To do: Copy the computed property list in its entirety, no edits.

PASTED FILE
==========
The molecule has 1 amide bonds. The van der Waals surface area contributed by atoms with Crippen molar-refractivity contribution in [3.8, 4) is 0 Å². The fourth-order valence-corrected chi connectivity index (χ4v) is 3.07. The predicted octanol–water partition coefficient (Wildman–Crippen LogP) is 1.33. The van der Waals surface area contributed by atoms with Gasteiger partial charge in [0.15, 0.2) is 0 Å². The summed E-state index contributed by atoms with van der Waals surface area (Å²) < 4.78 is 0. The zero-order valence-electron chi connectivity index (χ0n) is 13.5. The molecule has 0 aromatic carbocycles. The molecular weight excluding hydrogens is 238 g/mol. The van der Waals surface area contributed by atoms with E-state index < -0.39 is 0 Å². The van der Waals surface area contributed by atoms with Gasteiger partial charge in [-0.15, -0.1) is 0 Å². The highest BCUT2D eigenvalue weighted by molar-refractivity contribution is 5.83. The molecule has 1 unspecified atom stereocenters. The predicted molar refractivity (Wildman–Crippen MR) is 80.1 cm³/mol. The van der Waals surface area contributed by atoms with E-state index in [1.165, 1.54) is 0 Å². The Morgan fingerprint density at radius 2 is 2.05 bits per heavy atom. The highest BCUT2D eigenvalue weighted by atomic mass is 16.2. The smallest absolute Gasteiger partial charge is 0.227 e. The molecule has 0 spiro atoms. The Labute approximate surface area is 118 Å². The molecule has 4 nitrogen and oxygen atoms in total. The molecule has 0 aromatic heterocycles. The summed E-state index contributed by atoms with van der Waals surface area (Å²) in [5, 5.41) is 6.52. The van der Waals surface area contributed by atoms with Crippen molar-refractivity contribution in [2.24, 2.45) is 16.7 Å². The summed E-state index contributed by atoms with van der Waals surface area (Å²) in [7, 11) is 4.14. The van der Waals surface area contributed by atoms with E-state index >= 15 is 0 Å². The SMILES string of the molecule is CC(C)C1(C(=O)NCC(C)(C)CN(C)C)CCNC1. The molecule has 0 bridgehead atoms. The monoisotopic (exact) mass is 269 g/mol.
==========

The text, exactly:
The molecule has 1 amide bonds. The van der Waals surface area contributed by atoms with Crippen molar-refractivity contribution in [3.8, 4) is 0 Å². The fourth-order valence-corrected chi connectivity index (χ4v) is 3.07. The predicted octanol–water partition coefficient (Wildman–Crippen LogP) is 1.33. The van der Waals surface area contributed by atoms with Gasteiger partial charge in [0.15, 0.2) is 0 Å². The summed E-state index contributed by atoms with van der Waals surface area (Å²) < 4.78 is 0. The zero-order valence-electron chi connectivity index (χ0n) is 13.5. The molecule has 0 aromatic carbocycles. The molecular weight excluding hydrogens is 238 g/mol. The van der Waals surface area contributed by atoms with E-state index < -0.39 is 0 Å². The van der Waals surface area contributed by atoms with Gasteiger partial charge in [-0.15, -0.1) is 0 Å². The highest BCUT2D eigenvalue weighted by molar-refractivity contribution is 5.83. The molecule has 1 unspecified atom stereocenters. The predicted molar refractivity (Wildman–Crippen MR) is 80.1 cm³/mol. The van der Waals surface area contributed by atoms with E-state index in [1.165, 1.54) is 0 Å². The Morgan fingerprint density at radius 2 is 2.05 bits per heavy atom. The highest BCUT2D eigenvalue weighted by atomic mass is 16.2. The smallest absolute Gasteiger partial charge is 0.227 e. The molecule has 0 spiro atoms. The Labute approximate surface area is 118 Å². The molecule has 4 nitrogen and oxygen atoms in total. The molecule has 0 aromatic heterocycles. The summed E-state index contributed by atoms with van der Waals surface area (Å²) in [5, 5.41) is 6.52. The van der Waals surface area contributed by atoms with Crippen molar-refractivity contribution in [2.24, 2.45) is 16.7 Å². The summed E-state index contributed by atoms with van der Waals surface area (Å²) in [7, 11) is 4.14. The van der Waals surface area contributed by atoms with E-state index >= 15 is 0 Å². The SMILES string of the molecule is CC(C)C1(C(=O)NCC(C)(C)CN(C)C)CCNC1. The molecule has 0 bridgehead atoms. The monoisotopic (exact) mass is 269 g/mol.